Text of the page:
So if that’s what Baba was feeling every time she gave one of her grandchildren or children or nieces and nephews a “pat” then it is no wonder she was loved by so many people. She was a mother figure to so many more than the four children she bore, and while I could write a thousand words on the things I learned from my grandmother, I think it all really boils down to this one lesson: If you love someone, let them know.
There is no shortage of affection in our household. Still, there are moments when we are tired and cranky and somebody throws their milk cup on the floor one too many times. And in those moments, I am rarely as patient or nurturing as my beloved Baba likely would have been. But while I work to channel her sense of humor and compassion, I know that within a few minutes, we will all be laughing, snuggling, and saying, “I love you,” whether or not the floor (or the kitchen, or the apartment) is a hot mess.
And I know that every time Henry, Jack, or Sophie thinks Mommy (or Daddy, or Clifford, or George) is sad, they will deliver that same, somewhat forceful pat that my Baba used to bestow upon me. Last Saturday morning, shortly after I melted into tears after the news of her passing, I felt three little hands whacking me on the arms and the back. I looked up to see Henry, Jack, and Sophie’s beautiful faces and to hear them say, “Feel better, Mommy.” They didn’t know it then, and they never experienced Baba’s “pats” for themselves, but they will learn soon enough that their “pat” is something they got from their great-grandmother, Baba. The woman who at 91 years old, got on the floor to play with them (and devolved into fits of laughter when we couldn’t get her back up). I so wish I had pictures of that moment. But I am so glad I have photographs from the last weekend we spent with Baba, exactly one week before she said her final goodbye.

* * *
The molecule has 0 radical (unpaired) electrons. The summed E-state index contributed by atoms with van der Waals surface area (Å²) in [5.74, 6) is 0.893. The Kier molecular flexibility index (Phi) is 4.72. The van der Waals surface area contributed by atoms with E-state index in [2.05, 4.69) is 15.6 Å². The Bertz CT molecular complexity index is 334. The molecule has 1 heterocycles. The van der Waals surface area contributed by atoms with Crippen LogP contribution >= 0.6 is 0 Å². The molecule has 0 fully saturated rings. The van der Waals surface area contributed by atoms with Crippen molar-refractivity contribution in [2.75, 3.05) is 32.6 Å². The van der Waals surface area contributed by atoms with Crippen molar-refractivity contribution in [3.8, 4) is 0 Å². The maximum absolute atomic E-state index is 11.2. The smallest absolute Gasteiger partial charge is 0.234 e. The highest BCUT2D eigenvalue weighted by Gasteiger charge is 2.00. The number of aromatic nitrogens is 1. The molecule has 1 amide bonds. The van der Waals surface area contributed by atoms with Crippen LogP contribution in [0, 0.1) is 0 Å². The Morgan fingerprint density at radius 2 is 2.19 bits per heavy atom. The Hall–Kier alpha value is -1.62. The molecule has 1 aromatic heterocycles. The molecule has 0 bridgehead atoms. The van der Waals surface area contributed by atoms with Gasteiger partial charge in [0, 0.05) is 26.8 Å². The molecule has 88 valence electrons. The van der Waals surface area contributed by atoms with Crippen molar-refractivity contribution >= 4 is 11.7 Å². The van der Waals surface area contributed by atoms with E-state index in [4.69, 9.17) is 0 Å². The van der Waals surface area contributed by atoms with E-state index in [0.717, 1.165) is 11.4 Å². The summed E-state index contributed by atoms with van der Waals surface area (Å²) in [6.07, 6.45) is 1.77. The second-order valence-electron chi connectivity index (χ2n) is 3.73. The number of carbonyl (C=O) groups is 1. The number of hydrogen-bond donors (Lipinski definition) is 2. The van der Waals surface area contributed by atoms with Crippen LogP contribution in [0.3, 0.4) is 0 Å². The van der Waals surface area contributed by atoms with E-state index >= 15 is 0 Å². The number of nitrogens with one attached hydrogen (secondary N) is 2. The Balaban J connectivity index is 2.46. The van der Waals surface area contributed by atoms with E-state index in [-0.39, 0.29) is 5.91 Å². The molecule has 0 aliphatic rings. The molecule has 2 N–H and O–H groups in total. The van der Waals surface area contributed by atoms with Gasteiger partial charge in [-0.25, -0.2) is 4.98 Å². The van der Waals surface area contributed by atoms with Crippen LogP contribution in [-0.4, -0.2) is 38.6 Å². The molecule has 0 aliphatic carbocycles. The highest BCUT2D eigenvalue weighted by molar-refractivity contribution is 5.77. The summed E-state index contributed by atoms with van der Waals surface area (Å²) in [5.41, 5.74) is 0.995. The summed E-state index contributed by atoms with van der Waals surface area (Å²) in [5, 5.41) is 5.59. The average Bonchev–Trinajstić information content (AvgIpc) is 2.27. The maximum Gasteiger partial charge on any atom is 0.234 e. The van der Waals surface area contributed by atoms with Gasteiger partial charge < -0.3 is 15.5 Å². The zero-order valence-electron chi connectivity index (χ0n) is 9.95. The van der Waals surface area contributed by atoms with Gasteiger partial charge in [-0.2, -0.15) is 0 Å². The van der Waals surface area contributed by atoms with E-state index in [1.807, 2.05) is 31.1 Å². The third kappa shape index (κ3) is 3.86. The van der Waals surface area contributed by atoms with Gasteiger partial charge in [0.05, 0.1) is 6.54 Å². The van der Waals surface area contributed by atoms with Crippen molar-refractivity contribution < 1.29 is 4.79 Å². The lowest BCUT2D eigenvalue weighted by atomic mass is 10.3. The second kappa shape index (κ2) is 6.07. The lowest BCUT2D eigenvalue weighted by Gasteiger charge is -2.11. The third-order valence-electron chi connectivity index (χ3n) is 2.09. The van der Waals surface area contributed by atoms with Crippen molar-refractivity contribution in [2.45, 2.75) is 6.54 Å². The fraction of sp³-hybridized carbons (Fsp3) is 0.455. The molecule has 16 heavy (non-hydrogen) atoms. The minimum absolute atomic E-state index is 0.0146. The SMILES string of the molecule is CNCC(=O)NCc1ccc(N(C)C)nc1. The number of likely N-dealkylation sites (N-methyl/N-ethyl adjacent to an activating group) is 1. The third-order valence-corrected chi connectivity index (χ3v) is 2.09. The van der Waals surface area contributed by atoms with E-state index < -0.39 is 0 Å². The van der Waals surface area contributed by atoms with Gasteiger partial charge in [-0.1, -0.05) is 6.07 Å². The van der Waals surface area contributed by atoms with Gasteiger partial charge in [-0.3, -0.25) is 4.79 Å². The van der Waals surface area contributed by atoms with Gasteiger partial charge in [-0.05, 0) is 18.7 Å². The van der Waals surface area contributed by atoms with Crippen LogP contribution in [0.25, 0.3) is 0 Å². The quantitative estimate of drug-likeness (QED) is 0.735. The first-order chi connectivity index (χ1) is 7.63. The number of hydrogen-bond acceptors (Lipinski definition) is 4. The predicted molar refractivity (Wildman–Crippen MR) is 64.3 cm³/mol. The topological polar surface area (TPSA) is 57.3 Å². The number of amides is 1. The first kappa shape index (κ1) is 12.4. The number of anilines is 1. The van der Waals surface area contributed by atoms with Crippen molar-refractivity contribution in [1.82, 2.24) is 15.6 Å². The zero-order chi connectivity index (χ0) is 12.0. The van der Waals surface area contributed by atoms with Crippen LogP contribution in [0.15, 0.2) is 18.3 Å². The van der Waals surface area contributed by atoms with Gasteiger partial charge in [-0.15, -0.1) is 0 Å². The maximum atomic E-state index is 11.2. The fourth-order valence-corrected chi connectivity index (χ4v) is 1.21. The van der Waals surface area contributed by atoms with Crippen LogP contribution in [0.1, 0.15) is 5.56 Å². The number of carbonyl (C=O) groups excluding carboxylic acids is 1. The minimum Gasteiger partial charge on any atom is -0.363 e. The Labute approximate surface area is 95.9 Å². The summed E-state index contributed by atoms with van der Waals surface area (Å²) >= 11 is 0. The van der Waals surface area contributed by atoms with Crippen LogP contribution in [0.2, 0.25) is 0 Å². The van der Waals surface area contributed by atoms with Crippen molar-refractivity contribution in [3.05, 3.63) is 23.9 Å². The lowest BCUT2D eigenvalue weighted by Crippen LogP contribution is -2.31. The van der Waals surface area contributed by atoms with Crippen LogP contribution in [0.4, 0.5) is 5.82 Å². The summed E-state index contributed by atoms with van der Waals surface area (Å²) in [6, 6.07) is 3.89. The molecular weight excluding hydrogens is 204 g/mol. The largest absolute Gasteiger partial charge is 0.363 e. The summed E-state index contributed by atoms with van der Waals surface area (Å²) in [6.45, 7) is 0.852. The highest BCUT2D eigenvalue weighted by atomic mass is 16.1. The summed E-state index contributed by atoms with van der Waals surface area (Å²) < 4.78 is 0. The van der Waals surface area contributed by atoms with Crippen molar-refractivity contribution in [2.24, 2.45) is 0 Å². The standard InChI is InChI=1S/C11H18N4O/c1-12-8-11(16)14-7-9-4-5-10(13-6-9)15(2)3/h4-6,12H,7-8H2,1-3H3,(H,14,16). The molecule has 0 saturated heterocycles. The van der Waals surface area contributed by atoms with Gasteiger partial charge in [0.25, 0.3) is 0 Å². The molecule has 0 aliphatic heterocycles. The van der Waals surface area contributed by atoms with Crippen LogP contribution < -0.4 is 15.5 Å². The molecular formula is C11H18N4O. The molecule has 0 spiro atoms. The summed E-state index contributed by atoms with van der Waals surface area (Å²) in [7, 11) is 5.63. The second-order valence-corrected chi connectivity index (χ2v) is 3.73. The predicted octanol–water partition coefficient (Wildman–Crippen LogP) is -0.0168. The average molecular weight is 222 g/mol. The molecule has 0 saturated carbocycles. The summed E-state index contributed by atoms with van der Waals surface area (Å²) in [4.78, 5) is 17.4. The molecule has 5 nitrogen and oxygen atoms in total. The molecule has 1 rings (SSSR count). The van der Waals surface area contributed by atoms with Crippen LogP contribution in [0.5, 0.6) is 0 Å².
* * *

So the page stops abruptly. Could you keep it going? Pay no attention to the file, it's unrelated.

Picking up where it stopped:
Fun in Baba’s Backyard
Hanging Out with Baba
Last weekend was also a wonderful time to make new memories with our family and to anticipate all the love and fun we will share in the years to come. I am sad Baba won’t be there to see it all unfold, but I know she’ll be with us in spirit.
This weekend, I celebrated my third Mother’s Day with the loves of my life.
This is about forty photos less than what it actually took to get a decent shot including all four of us mostly looking at the camera.
I will never stop patting these kids. And I hope when they are thirteen and shrugging me off and saying things like, “Geez, Mom. You’re smacking me here! Lay off!” I’ll remind them that it was there Baba who taught me how to love that way, and they are lucky to be loved the way they are. I know I am.
I will miss my grandmother’s laugh, her perfectly coiffed hair, her Leon Levin shirts, her big clip-on earrings, her company at the lunch table, her pats. But I know that If I am loved even a fraction of the amount she was loved, and if I touch even a fraction of the people she clearly touched, I will have lived a life she would be proud of. And that is reason enough for me to keep trying.